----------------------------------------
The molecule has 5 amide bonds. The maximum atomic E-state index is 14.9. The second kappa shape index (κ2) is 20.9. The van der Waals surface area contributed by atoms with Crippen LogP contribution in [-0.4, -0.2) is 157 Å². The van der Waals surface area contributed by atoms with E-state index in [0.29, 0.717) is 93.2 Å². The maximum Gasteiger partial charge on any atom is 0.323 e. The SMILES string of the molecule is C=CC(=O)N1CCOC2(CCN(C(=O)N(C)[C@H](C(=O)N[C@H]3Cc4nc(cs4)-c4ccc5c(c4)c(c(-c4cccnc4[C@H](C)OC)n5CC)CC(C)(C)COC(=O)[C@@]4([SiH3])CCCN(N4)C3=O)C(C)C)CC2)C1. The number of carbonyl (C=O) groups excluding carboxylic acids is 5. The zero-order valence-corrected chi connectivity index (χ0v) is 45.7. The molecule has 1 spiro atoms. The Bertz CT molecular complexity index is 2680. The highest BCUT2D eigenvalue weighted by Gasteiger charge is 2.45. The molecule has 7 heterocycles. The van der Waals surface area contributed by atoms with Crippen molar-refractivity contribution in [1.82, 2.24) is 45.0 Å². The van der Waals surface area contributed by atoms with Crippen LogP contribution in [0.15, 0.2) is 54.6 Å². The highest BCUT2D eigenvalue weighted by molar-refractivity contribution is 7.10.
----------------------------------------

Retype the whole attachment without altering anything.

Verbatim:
The molecule has 5 amide bonds. The maximum atomic E-state index is 14.9. The second kappa shape index (κ2) is 20.9. The van der Waals surface area contributed by atoms with Crippen LogP contribution in [-0.4, -0.2) is 157 Å². The van der Waals surface area contributed by atoms with E-state index in [0.29, 0.717) is 93.2 Å². The maximum Gasteiger partial charge on any atom is 0.323 e. The SMILES string of the molecule is C=CC(=O)N1CCOC2(CCN(C(=O)N(C)[C@H](C(=O)N[C@H]3Cc4nc(cs4)-c4ccc5c(c4)c(c(-c4cccnc4[C@H](C)OC)n5CC)CC(C)(C)COC(=O)[C@@]4([SiH3])CCCN(N4)C3=O)C(C)C)CC2)C1. The number of carbonyl (C=O) groups excluding carboxylic acids is 5. The zero-order valence-corrected chi connectivity index (χ0v) is 45.7. The molecule has 1 spiro atoms. The Bertz CT molecular complexity index is 2680. The highest BCUT2D eigenvalue weighted by Gasteiger charge is 2.45. The molecule has 7 heterocycles. The van der Waals surface area contributed by atoms with Crippen molar-refractivity contribution in [1.82, 2.24) is 45.0 Å². The van der Waals surface area contributed by atoms with Crippen LogP contribution in [0.15, 0.2) is 54.6 Å². The highest BCUT2D eigenvalue weighted by molar-refractivity contribution is 7.10.